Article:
Canadians appear to be more hateful online. Here's what you can do about it
Marketplace report suggests hateful language by Canadians online up by 600 per cent over last year
The internet can be a pretty intolerant place, and it may be getting worse.
An analysis of Canada's online behaviour commissioned by CBC's Marketplace suggests a 600 per cent jump in the past year in how often Canadians use language online that's racist, Islamophobic, sexist or otherwise intolerant.
"That's a dramatic increase in the number of people feeling comfortable to make those comments," James Rubec, content strategist for media marketing company Cision, told Marketplace.
Cision scanned social media, blogs and comments threads between November 2015 and November 2016 for slurs and intolerant phrases like "ban Muslims," "sieg heil" or "white genocide." They found that terms related to white supremacy jumped 300 per cent, while terms related to Islamophobia increased 200 per cent.
"It might not be that there are more racists in Canada than there used to be, but they feel more emboldened. And maybe that's because of the larger racist sentiments that are coming out of the United States," Rubec said.
So when you see hateful speech online, what can you do about it?
Marketplace's Asha Tomlinson joined journalist and cultural critic Septembre Anderson and University of Ontario Institute of Technology sociologist Barbara Perry, whose work focuses on hate crimes, to share strategies and tips for confronting intolerance online.
Watch the Marketplace investigation "The Trump Effect: Has It Come To Canada?" tonight on TV and online at 8 p.m. ET.
If the person making hurtful comments is a friend, message them privately about it. Calling them out publicly can backfire.
"If someone's defensive, you're not going to reach them," Anderson says. "So sometimes it's best just to call in. Send them a private message, text them."
If it's a stranger saying something cruel, feel free to respond in kind.
But that doesn't mean getting all-out social media war.
"Not shaming, but clapping back," Anderson says. "Something really witty that proves your point ... basically, I'm going to do a mic drop; I'm going to say this one thing, then the conversation is over."
"There's value in that to empower the person who is being attacked," Anderson says. "Sometimes people need to feel powerful again."
Shut it down
Ending the conversation is key.
"Oftentimes, we feel so drawn in, we get so emotionally invested. It's just not healthy for everybody. So you got to know when to fold 'em, know when to back out," says Anderson.
It helps to have a personal guideline.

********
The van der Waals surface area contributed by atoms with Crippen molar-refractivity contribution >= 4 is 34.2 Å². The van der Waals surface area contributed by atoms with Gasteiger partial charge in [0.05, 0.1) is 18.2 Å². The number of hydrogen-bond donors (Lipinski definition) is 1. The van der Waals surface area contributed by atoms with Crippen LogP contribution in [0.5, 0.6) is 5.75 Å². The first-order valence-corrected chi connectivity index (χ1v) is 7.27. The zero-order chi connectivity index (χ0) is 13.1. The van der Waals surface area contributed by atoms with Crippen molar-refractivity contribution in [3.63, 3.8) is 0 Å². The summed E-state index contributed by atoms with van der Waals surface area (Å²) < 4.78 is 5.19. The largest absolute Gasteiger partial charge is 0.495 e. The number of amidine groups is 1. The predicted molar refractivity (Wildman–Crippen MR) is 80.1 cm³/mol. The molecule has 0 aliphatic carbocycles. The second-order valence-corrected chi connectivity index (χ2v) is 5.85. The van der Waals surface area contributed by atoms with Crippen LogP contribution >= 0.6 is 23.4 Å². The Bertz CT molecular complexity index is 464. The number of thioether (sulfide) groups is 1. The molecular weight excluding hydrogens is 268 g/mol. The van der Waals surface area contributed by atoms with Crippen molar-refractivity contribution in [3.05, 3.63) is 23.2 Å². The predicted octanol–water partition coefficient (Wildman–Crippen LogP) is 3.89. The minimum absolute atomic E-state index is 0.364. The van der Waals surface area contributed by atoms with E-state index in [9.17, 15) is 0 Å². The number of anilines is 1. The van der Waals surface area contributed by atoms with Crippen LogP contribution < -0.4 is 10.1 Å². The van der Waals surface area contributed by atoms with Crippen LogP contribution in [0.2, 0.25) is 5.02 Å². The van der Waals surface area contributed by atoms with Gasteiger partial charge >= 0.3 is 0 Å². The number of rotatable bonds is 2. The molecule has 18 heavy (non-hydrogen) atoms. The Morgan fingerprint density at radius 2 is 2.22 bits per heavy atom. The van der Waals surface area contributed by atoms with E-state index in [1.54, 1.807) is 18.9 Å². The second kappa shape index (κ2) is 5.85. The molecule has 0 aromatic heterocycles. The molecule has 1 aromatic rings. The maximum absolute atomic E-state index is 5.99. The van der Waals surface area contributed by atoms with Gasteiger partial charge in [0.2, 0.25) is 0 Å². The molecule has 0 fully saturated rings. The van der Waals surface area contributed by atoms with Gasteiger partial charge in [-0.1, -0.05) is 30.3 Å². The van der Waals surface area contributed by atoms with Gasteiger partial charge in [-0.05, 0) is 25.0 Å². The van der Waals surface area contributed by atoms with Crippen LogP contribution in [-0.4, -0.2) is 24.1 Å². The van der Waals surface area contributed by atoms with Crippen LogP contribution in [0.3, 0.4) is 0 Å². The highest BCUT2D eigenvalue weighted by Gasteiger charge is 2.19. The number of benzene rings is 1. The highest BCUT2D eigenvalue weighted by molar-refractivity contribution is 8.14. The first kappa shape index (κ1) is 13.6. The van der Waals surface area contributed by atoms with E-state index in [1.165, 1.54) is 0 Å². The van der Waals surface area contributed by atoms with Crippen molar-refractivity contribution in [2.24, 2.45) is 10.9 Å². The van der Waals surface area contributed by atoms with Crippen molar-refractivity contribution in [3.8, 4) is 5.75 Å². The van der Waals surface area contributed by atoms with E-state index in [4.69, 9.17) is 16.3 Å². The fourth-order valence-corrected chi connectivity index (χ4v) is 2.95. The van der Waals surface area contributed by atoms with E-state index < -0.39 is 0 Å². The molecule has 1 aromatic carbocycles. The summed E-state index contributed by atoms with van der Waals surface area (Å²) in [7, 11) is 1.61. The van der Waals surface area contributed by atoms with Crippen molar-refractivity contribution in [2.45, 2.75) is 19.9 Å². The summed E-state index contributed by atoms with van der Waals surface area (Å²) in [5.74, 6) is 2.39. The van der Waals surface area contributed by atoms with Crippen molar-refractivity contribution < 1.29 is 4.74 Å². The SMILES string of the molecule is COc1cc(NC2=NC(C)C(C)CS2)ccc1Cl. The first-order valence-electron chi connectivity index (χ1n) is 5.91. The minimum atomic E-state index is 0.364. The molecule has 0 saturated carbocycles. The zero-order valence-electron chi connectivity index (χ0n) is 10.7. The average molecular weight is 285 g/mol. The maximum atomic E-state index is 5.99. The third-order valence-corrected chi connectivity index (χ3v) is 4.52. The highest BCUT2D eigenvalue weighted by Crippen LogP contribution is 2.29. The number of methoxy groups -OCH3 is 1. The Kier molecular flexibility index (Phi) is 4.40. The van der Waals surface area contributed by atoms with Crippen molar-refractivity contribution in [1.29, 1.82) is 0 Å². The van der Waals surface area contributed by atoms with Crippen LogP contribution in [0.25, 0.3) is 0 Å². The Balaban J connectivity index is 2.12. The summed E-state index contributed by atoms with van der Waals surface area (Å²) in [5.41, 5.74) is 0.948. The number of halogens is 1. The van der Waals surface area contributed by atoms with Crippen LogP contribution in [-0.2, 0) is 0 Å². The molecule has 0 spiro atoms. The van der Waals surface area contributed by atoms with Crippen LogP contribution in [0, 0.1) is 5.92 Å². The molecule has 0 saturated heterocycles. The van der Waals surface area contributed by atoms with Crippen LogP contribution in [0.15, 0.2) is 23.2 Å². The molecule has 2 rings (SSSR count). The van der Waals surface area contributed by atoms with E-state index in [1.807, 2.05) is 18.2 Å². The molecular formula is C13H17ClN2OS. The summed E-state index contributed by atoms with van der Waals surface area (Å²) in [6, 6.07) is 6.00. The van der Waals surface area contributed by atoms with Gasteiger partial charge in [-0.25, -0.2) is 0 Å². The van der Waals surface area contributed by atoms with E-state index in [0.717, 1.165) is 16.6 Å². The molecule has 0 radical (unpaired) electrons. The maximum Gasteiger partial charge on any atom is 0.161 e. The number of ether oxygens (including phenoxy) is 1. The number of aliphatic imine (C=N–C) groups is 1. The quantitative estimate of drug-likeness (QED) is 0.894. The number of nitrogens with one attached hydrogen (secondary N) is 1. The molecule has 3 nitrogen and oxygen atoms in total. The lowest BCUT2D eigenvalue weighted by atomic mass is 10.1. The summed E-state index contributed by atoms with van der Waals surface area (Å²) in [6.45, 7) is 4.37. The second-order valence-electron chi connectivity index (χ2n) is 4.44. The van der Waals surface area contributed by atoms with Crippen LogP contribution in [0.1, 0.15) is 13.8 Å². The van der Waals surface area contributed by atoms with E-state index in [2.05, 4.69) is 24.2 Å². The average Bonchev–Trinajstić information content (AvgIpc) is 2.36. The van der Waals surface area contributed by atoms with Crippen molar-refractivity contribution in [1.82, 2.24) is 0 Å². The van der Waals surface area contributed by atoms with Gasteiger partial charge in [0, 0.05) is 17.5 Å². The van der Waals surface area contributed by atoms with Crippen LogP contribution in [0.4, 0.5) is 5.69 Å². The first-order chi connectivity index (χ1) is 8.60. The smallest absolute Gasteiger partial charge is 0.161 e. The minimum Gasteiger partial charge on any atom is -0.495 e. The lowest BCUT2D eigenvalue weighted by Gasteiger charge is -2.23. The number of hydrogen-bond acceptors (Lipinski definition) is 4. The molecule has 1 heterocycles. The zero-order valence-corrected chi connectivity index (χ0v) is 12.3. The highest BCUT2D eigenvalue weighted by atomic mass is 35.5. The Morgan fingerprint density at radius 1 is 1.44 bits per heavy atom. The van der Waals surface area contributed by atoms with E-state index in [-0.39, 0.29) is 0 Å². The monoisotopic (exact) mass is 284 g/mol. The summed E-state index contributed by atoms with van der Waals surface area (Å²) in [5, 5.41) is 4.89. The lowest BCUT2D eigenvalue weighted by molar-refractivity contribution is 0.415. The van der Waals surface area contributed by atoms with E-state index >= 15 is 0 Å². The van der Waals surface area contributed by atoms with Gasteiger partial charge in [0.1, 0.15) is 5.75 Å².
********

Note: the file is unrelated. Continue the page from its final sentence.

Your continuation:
"I have a two-comment policy," says Anderson. "I'm only responding two times, that's it."
Not everyone who says something hurtful is necessarily coming from a place of hate, Perry says. If you want to have a conversation without getting into a fight, try starting with a question.
"Where does that come from? Why is that your stance of the issue? Why is that how you understand this problem?" she says.
"Having a conversation that starts with questions, I think, is really important because then you're not starting with accusations or the presumption that they're being racist."
Drop some knowledge
Once you better understand their perspective, try sharing yours.
"Some people, they really want to understand," says Perry. "So that's when you can take those opportunities to really share some of that knowledge, share some of that experience that you have."
If that's too much to ask, Anderson suggests replying with links to useful articles, information and writers.
"It also ends the conversation," she says. "I've given you all the answers you need with all the information you need, so stop bothering me."
It shouldn't always fall on marginalized people to defend themselves from online hate, says Anderson.
"When we talk about bystander intervention, it's often a conversation about what happens in public when you see an interaction that's negative," she says. "There are lots of ways for bystander intervention to work online."
That could mean jumping into the fray, documenting the abuse, or reporting the abuser.
Or it could be as simple as liking the victim's replies.
"Merely liking a comment shows you I'm here, I see what happens, I support you, you're not alone," Anderson says. "Often, that's so powerful."
But no matter how diligent you are, the internet can still be a cesspool of racism, sexism and intolerance — so don't forget to unplug now and then, whether for a couple minutes or a couple weeks.
"Take a breather and get a mug of tea, have a shot if you need one, go for a walk, do a yoga flow," Anderson says. "Do what you would normally do to make yourself feel good. I know people are like, 'It's online, its not real' and you may feel silly doing it, but you know what? It's not silly. Take care of yourself."
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